Putin's Goal for Ukraine

"We have a tendency to be puzzled by Russian actions and can attribute it to an inscrutable Kremlin mindset, when, in actuality, Moscow is aligning its strategic compass to a different set of goals."

The initial optimism that the first face-to-face meeting between the presidents of Russia and Ukraine last week in Minsk represented the long-awaited start to the de-escalation of Europe’s worst security crisis in a generation was dashed when, contrary to expectations, the fighting in East Ukraine accelerated—and Moscow began to more openly assist the separatist forces. This begs the question: when a very promising off-ramp to defusing tensions presented itself, why would Vladimir Putin seemingly reject it?

Pundits have come up with all sorts of explanations—from irrationality to megalomania to outright duplicity—and the overall impression many are left with is that Putin is hell-bent on war.

Yet one can detect a very clear purpose and design behind Russian actions—particularly in simultaneously starting dialogue and encouraging an increase in the tempo of military operations in southeastern Ukraine, following a template that has already been used vis-à-vis Georgia six years ago. We have a tendency to be puzzled by Russian actions and can attribute it to an inscrutable Kremlin mindset, when, in actuality, Moscow is aligning its strategic compass to a different set of goals.

Going forward, there are three objectives to be obtained—first, to weaken the bargaining position of the Ukrainian government and to move it towards acceptance of Russian proposals; the second, to destroy or degrade its military and economic capabilities, and the third, and perhaps most important, is to discredit Western promises of aid and support and, if possible, induce a feeling of betrayal and abandonment among Ukraine’s leaders.

By agreeing to come to Minsk at all—and accepting the need for trilateral Russia-Ukraine-EU “working groups” to clarify the terms of the association agreement Ukraine signed with the EU and to restart talks on resolving the gas dispute with Russia—actions seen very skeptically by a number of the elements in the Maidan movement—Petro Poroshenko was already opening the bargaining process with Moscow. Yet he traveled to Belarus with several cards in his favor. Against the expectations of many in the Russian government, the European Union had, in the aftermath of the shootdown of MH-17, agreed to much tougher “sectoral” sanctions against Russia, which, while not strong enough to force a change in Russian policy, are nonetheless a growing inconvenience. Moreover, the Ukrainian “anti-terrorist operation” was beginning to wear down separatist resistance and steadily reduce the amount of territory under their control.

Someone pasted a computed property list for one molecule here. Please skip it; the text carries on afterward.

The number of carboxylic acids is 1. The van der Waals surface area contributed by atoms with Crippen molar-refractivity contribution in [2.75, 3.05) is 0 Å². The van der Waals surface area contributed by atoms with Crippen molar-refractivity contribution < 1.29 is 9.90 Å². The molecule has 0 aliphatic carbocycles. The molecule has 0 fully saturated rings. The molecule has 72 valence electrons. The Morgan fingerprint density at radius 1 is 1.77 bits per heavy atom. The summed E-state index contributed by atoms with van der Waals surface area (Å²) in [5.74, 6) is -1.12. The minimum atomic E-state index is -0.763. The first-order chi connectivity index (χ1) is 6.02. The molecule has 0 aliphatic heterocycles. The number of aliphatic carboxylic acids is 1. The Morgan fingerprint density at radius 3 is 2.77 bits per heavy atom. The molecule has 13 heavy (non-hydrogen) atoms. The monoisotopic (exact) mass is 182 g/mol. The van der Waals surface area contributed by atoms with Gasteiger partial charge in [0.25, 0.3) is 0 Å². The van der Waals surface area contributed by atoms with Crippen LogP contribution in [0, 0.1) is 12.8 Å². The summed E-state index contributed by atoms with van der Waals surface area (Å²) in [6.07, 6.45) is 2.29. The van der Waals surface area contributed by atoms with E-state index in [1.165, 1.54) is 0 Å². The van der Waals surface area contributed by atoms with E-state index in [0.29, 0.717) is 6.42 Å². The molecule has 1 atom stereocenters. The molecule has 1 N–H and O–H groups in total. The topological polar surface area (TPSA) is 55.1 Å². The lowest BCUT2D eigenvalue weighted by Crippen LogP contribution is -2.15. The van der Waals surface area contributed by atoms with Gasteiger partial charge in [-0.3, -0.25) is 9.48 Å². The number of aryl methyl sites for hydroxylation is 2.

While Poroshenko has, in theory, supported the idea of some degree of decentralization in Ukraine (although such reforms now appear to be delayed indefinitely), he was absolutely resistant to the idea of having to open formal talks with the two separatist entities (the Donestk and Lugansk ‘peoples’ republics’) or to grant them any sort of recognition as having standing to represent southeastern Ukraine. Two weeks ago, some were predicting the imminent fall of both Lugansk and Donetsk to Ukrainian government forces. This would have eliminated the need to engage with them as political actors. Part of the Russian approach in recent days has been both to extend new life and vigor to these entities—and, as Kremlin spokesmen and even Putin himself have begun to note—to compel the Poroshenko administration to deal with the separatists as a viable force in Ukrainian politics.

The next round of hurriedly-convened ceasefire talks might aim to make Donetsk and Lugansk “realities” that any government in Kyiv would be forced to deal with. Ukraine would join the last of other former Soviet republics with quasi-permanent “frozen conflicts” that it would be unable to solve without Moscow’s blessing. Even though the West maintains that Ossetia and Abkhazia are part of Georgia, and not the independent states Moscow (and a few other countries) claims they are in the aftermath of the 2008 clash—and while Washington’s position is that the continued Russian military presence in these two enclaves does constitute violations of the 2008 ceasefire accords, the world has apparently learned to live with the current status quo. The same may soon be true of Ukraine.

The resumption of fighting in eastern Ukraine also has other purposes. Ukraine’s military capabilities—never robust, due in part to corruption and underfunding that has left the army much less able to cope with the new threats Ukraine faces—are being further degraded. And while there is much talk, particularly among politicians and pundits for supplying advanced weaponry to Ukraine’s military, the reality of the poor performance of Ukrainian units and very real concerns about corruption in the ranks will make Western military establishments loath to simply hand over stocks of weaponry. The U.S. military, in particularly, cannot point to the effectiveness of its train-and-equip programs after the debacle of a theoretically much better armed and positioned Iraqi military abandoning the fight (and a good deal of expensive U.S. supplied equipment) to the rag-tag forces of the Islamic State.

Western private capital is also not poised to make major new investments in Ukraine either. Royal Dutch Shell—which had signed agreements with the ousted president Viktor Yanukovych to begin developing shale oil and gas deposits in east Ukraine, has now put any such plans on indefinite hold, citing the unstable conditions in the region and the impact of the fighting. Ukraine is set to emerge from this conflict far weaker, in both economic and military terms, than where it was a year ago.

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